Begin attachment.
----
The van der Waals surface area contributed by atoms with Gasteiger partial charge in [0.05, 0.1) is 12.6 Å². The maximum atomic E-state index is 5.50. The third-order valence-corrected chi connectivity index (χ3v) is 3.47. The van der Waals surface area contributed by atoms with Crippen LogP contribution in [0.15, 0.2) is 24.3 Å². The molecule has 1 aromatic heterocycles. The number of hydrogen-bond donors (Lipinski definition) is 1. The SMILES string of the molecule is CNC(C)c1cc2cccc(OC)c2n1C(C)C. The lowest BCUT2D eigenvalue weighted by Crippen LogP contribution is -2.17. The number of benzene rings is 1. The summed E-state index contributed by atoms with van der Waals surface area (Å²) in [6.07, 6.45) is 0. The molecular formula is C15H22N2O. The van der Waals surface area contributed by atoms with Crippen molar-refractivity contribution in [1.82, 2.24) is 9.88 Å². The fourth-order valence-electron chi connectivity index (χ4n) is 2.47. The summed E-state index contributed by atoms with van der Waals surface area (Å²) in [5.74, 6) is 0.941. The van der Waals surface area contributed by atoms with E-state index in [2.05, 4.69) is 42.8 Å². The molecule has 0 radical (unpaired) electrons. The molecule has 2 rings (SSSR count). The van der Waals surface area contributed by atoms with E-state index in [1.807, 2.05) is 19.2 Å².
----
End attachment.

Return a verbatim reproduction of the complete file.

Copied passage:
The van der Waals surface area contributed by atoms with Gasteiger partial charge in [0.05, 0.1) is 12.6 Å². The maximum atomic E-state index is 5.50. The third-order valence-corrected chi connectivity index (χ3v) is 3.47. The van der Waals surface area contributed by atoms with Crippen LogP contribution in [0.15, 0.2) is 24.3 Å². The molecule has 1 aromatic heterocycles. The number of hydrogen-bond donors (Lipinski definition) is 1. The SMILES string of the molecule is CNC(C)c1cc2cccc(OC)c2n1C(C)C. The lowest BCUT2D eigenvalue weighted by Crippen LogP contribution is -2.17. The number of benzene rings is 1. The summed E-state index contributed by atoms with van der Waals surface area (Å²) in [6.07, 6.45) is 0. The molecular formula is C15H22N2O. The van der Waals surface area contributed by atoms with Crippen molar-refractivity contribution in [1.82, 2.24) is 9.88 Å². The fourth-order valence-electron chi connectivity index (χ4n) is 2.47. The summed E-state index contributed by atoms with van der Waals surface area (Å²) in [5.74, 6) is 0.941. The van der Waals surface area contributed by atoms with E-state index in [2.05, 4.69) is 42.8 Å². The molecule has 0 radical (unpaired) electrons. The molecule has 2 rings (SSSR count). The van der Waals surface area contributed by atoms with E-state index in [1.807, 2.05) is 19.2 Å².